2020 has been the year of baking! I even learned how to bake gluten-free sourdough bread, and it’s not mealy or dry either! Why not take a few evenings to bake deliciousness for the body and soul? It’s a meditation, really, to pick out ingredients, compose a recipe, wait for the finished cookies and cakes. This year I’m trying Stollen!
Remember those long evenings of crafting? A lot of that time, which used to be for decompressing from a days work, is now allotted to Netflix, or, we just keep on working in some fashion. I think that allowing ourselves the time to participate in something creative in the evenings is incredibly calming for the mind. So whatever calls to you, painting, knitting, writing stories, making decorations for your tree, beading, sewing—this is the season! My newest (old) pastime is to put on the radio (erm, podcast), and craft while I listen. I know it sounds terribly old-fashioned, but by bedtime, my brain has completely decompressed; I’ve learned something while my hands have been rhythmically creating.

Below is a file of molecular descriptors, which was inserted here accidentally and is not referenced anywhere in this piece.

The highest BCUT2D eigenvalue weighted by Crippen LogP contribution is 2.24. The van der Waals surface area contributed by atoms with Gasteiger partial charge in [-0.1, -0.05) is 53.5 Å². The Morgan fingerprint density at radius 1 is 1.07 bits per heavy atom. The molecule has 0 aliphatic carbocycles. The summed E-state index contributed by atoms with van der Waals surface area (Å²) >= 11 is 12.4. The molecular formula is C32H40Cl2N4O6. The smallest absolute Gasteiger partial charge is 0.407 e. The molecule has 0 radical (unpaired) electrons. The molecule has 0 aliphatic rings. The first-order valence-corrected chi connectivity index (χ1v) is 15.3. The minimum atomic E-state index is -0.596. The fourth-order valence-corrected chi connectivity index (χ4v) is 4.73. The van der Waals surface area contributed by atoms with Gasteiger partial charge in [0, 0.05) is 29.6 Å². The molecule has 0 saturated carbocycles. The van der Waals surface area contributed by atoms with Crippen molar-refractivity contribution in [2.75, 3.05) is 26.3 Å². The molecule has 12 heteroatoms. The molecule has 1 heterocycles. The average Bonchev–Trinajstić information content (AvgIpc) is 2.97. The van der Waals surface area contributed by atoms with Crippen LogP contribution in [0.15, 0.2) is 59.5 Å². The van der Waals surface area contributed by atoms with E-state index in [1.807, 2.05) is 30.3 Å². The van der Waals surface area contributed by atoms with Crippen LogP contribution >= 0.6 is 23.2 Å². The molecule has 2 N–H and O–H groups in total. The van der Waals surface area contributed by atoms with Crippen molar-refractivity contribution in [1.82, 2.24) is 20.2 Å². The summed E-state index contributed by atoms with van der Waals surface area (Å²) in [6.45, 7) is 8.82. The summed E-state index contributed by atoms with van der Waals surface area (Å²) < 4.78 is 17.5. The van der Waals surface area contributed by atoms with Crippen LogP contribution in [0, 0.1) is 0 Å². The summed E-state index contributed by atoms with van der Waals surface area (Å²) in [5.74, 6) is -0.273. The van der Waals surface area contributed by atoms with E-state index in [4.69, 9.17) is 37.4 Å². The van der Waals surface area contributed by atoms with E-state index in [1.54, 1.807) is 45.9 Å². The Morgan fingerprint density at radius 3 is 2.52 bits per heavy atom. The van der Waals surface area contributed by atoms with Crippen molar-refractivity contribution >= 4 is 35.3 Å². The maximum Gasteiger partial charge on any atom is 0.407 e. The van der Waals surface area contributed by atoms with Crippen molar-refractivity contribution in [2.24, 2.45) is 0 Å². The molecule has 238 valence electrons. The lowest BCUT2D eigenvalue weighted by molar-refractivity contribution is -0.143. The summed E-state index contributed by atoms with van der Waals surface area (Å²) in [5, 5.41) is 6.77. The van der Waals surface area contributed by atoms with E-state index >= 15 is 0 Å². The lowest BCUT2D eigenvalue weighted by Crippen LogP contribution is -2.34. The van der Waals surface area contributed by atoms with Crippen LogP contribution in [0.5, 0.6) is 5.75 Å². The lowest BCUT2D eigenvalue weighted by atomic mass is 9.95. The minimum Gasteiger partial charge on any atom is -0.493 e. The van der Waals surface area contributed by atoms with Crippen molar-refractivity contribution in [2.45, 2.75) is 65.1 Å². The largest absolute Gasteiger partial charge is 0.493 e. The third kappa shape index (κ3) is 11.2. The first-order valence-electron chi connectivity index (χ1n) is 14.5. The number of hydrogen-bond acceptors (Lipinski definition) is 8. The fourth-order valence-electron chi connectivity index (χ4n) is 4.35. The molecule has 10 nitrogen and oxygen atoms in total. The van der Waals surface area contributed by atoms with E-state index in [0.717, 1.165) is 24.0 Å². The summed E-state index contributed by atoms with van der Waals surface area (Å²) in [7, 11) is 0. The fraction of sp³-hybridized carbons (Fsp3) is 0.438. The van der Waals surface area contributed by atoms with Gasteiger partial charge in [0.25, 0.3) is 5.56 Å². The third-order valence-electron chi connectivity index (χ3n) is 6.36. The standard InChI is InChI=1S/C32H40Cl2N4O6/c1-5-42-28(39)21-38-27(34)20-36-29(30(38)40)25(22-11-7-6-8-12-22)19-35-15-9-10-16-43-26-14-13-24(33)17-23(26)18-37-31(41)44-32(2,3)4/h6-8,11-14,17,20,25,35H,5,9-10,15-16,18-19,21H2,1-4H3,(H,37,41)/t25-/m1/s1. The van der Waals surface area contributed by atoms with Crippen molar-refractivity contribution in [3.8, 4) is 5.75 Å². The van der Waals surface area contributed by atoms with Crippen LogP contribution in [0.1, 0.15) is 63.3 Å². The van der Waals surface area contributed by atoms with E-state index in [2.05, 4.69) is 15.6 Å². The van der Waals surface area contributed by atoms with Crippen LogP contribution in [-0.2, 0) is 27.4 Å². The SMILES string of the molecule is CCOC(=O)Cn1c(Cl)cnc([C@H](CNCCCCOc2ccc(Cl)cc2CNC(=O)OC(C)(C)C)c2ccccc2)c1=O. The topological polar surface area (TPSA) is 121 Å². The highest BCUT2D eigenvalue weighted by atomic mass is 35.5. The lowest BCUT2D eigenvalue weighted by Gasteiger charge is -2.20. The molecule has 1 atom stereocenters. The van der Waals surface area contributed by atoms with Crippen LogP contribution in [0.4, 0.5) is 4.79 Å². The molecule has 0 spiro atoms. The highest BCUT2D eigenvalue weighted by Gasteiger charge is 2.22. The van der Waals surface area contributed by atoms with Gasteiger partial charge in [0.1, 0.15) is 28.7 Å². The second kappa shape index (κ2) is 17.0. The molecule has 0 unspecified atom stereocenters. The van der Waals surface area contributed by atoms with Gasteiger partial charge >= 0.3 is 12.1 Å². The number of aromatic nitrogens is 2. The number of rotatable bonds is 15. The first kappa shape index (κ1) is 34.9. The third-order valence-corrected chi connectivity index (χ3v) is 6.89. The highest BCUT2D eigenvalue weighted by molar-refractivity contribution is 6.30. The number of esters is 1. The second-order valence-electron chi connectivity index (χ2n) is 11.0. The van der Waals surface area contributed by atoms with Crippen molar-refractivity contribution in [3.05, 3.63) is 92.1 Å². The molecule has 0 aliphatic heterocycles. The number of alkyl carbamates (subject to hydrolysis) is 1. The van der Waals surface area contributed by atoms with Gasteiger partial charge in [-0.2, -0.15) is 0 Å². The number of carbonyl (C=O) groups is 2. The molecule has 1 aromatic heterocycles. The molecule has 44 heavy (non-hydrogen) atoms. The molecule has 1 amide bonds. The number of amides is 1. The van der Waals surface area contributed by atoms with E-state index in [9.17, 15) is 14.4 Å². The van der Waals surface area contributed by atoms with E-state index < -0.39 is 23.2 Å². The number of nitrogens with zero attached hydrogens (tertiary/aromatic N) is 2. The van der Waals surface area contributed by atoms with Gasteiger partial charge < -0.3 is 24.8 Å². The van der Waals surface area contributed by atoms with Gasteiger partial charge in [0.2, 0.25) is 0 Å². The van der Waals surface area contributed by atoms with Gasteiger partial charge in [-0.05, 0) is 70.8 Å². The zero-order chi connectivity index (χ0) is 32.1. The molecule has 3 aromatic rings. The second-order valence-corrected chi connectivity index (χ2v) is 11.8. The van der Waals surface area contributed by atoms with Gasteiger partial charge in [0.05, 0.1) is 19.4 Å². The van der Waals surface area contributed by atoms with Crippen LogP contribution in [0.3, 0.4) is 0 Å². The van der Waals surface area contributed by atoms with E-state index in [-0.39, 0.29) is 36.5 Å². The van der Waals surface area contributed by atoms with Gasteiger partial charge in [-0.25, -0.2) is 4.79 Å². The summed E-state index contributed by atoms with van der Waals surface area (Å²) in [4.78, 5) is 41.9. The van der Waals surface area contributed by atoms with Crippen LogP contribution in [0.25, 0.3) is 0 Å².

White, red, and gold candles, deep green crystals, holly, bay, pine, cedar, juniper, rosemary, small logs of wood such as oak and ash, are traditional Solstice themes. Gather evergreens naturally or find at garden centers.
Create an altar with these elements, and light when meditating, praying, or connecting with ancestors.
The rituals at Solstice are meant for releasing and banishing, attracting abundance for the year ahead, for supporting the elders in the family, and looking forward to increased sunshine.
Spend plenty of time in the wilderness, such as you can find near you, or a day trip away. If you have a little cauldron, or in a bonfire, burn oak, holly, pine and rosemary; embrace the fragrance and think of one you hold dear to your heart.
As Solstice eve approaches, light a wide candle and burn herbs or small threads in it, representing all you wish to let go of. After sunset, light a golden taper from the dark candle. Extinguish the dark one. Make wishes for the lengthening days.
Wild Ones, enjoy the season, whether it’s Solstice or Christmas, according to your beliefs, may it be full of the stuff that feeds the soul.
What is your tradition? I’d love to know.